Metal Machining: A Subtractive Process

Metal Machining: A Subtractive Process

Working with metal can involve the utilization of a number of crafts and trades. They may work in separate shops or under the same roof. Metal machining is able to work in both capacities. However, many modern machinists find their employment in a fabrication shop. The latter allows them to perform their skills in a work environment where the next step to their workpiece may actually occur in-house.

A Controlled Subtractive Process

While some manufacturing processes such as welding, are additive, machining is not. It is subtractive. In machining metal, a machinist will remove a little or a substantial amount of metal to produce the desired component. They may have to cut the material down to the correct size or produce a precise shape with exacting internal and/or external diameters. The tools and the techniques reflect this approach. To ensure exactitude, may utilize CNC. The CNC further ensures, the process meets the definition of machining as “controlled” material removal.

Basic Machining Processes

Metal machining uses specific tools. In general, machinists classify their actions into one of the following groups:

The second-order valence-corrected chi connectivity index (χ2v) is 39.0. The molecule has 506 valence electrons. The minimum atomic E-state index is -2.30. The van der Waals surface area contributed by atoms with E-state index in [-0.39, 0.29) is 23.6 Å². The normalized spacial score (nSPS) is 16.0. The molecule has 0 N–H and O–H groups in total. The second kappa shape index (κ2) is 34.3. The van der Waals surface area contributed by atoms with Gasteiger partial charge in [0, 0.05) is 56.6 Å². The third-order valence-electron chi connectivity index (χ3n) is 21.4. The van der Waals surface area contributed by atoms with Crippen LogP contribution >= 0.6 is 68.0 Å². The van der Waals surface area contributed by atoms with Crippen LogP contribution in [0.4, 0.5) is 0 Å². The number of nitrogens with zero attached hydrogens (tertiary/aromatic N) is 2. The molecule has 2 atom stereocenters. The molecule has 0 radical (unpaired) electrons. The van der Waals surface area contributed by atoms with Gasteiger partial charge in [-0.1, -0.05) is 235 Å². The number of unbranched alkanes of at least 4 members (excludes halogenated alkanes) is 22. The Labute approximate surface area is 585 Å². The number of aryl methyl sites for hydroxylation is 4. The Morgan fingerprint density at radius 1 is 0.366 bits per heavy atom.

1. Drilling: Drill presses are the most common equipment capable of producing the right size and shape holes in the metal. Alternatively, a machinist can employ a lather or a mill to accomplish this

2. Milling: Milling machines, usually under CNC control, are the major tool for this action

3. Turning: Specific turning tools are lathes

However, metal machinists may also bore (thereby improving an existing hole), plane, broach or shape metal workpieces. They may also employ such tools as plasma or laser cutters or EDM for producing specific tolerances in certain metals.

Metal Machining

Machining is a process, a craft, and a learned skill. Unlike several other metalworking skills, it is subtractive. It does not add but takes away undesired or extraneous metal from a piece. In this way, while not an additive process, metal machining does actually add value to a workpiece.

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